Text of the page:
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Sir Felix Semon

Born  1849
Died  1921

Related eponyms

British otolaryngologist, 1849-1921.

Biography of Sir Felix Semon

Semon was the son of a Berlin stockbroker and a nephew of the physician Julius Semon (born 1819). His brother was Richard Wolfgang Semon (1859-1918), professor of anatomy at Jena and Munich.

Felix Semon commenced his medical studies at Heidelberg, but these were interrupted by the Franco-Prussian War of 1870-1871 in which he served as a volunteer. Whilst camped outside Paris he composed a military march which was used by his regiment of Uhlans when they marched into Berlin after peace had been declared. Semon graduated in MD from Berlin in 1872 and subsequently studied in Vienna and Paris, being attracted into the area of ear, nose and throat by the recent introduction of the laryngoscope.

In 1874 Semon settled in London, becoming a physician at the Golden Square Throat Hospital and, in 1882, physician for diseases of the throat at St. Thomas’s Hospital. He became a member of the Royal College of Physicians at London, in 1888 laryngologist to the National Hospital for Epilepsy, Queen Square.

Semon worked in the Brown Institute with Victor Horsley (1857-1917) and made a number of important contributions. As early as in 1883 Semon advocated the view that post-thyroidectomy cachexia strumipriva, myxoedema, and cretinism were all due to loss of function of the thyroid. His contention, at first criticized, was later fully endorsed by the report of the committee set up by the Clinical Society of London to investigate the subject of myxoedema.

He and Horsley showed that it was difficult, if not impossible, to produce laryngeal paralysis from a one-sided cortical lesion. He showed that adductor paralysis of the larynx was usually due to either psychosomatic states, myasthenia or some other muscle disorder and that organic diseases of the nerves usually caused abductor paralysis although this was sometimes associated with adductor paresis as well. He developed the modern operation of laryngofissure for early cancer of the larynx.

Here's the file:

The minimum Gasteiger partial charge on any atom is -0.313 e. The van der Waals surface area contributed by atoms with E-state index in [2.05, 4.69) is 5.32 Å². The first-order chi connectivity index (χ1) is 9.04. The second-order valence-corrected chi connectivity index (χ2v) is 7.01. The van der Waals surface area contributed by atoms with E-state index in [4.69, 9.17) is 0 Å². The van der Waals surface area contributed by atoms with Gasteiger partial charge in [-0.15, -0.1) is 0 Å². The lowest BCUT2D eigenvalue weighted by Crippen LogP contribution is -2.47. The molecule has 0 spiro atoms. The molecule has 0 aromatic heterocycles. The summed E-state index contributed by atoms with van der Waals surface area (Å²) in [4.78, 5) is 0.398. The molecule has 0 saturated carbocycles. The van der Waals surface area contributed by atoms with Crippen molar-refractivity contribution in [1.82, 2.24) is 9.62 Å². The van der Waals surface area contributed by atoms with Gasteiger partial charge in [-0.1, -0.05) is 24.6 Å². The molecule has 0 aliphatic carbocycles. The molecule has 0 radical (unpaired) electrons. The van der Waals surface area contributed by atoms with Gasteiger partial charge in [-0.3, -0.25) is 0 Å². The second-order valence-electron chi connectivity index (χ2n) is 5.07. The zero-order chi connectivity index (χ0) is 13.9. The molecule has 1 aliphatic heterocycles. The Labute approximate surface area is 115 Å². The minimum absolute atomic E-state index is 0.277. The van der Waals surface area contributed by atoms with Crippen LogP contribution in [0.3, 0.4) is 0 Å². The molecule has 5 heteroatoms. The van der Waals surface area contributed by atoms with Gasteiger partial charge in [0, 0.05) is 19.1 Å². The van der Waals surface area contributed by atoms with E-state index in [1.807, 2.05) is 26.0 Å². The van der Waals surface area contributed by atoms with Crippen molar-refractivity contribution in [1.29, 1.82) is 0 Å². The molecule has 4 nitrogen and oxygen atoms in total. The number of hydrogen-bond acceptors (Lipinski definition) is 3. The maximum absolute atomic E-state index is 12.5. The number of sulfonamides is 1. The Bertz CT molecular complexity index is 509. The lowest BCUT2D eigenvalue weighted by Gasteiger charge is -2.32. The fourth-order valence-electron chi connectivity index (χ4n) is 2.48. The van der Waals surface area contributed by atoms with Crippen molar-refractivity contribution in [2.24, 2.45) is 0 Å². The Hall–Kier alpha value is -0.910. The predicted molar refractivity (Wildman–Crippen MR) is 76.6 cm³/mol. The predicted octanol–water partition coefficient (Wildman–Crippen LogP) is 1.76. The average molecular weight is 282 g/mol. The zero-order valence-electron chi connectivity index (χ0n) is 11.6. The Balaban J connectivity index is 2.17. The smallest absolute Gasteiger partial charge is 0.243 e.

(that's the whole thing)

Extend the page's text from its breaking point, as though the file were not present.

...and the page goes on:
He introduced the treatment of vocal rest for laryngeal tuberculosis which was soon used in most sanatoriums throughout the world. In 1893 he founded the Laryngological Society of London and in 1894 the German emperor gave him the title of Royal Prussian Professor. In 1897 he was knighted and in 1901 was appointed Physician Extra-Ordinary to King Edward VII. His wife was a fine vocalist whom he used to accompany, and he also was a keen hunter and angler. He retired from professional life in 1909 and died in 1921.

Semon is remembered for having supported the German physicians in the unfortunate international conflict between German and English physicians in the case of the disease and death of emperor Friedrich III of Germany. In the middle of this conflict was the English physician Sir Morell Mackenzie (1837-1892), who misdiagnozed what proved to be a fatal cancer. However, Semon occasioned the German edition of Sir Morell Mackenzie’s Diseases of the throat and nose (2 volumes, 1880-1884) as Die Krankheiten des Halses und der Nase.

Semon in 1884 founded the Internationales Centralblatt für Laryngologie, and in 1893 the London Society for Laryngology. In his honor the University of London established a foundation for the establishment of a Semon Lectureship.


  • Clinical remarks on the proclivity of the abductor fibres of the the recurrent laryngeal nerve to become affected sooner than the adductor fibres, or even exclusively, in cases of undoubted central or peripheral injury or disease of the roots or trunks of the pneumogastric, spinal accessory, or recurrent nerves. Archives of Laryngology, New York 1881, 2: 197-222. Rosenbach-Semon law.
  • A typical case of myxoedema. British Medical Journal, 1883, 2: 1072.
  • Die Frage des Überganges gutartiger Kehlkopfgeschwülste in bösartige.
    Berlin, 1889.
  • Some thoughts on the principles of local treatment in diseases of the upper air passages. London, 1902.
  • Autobiography, edited by H. C. Semon and Th. H. McIntyre, London, 1926.

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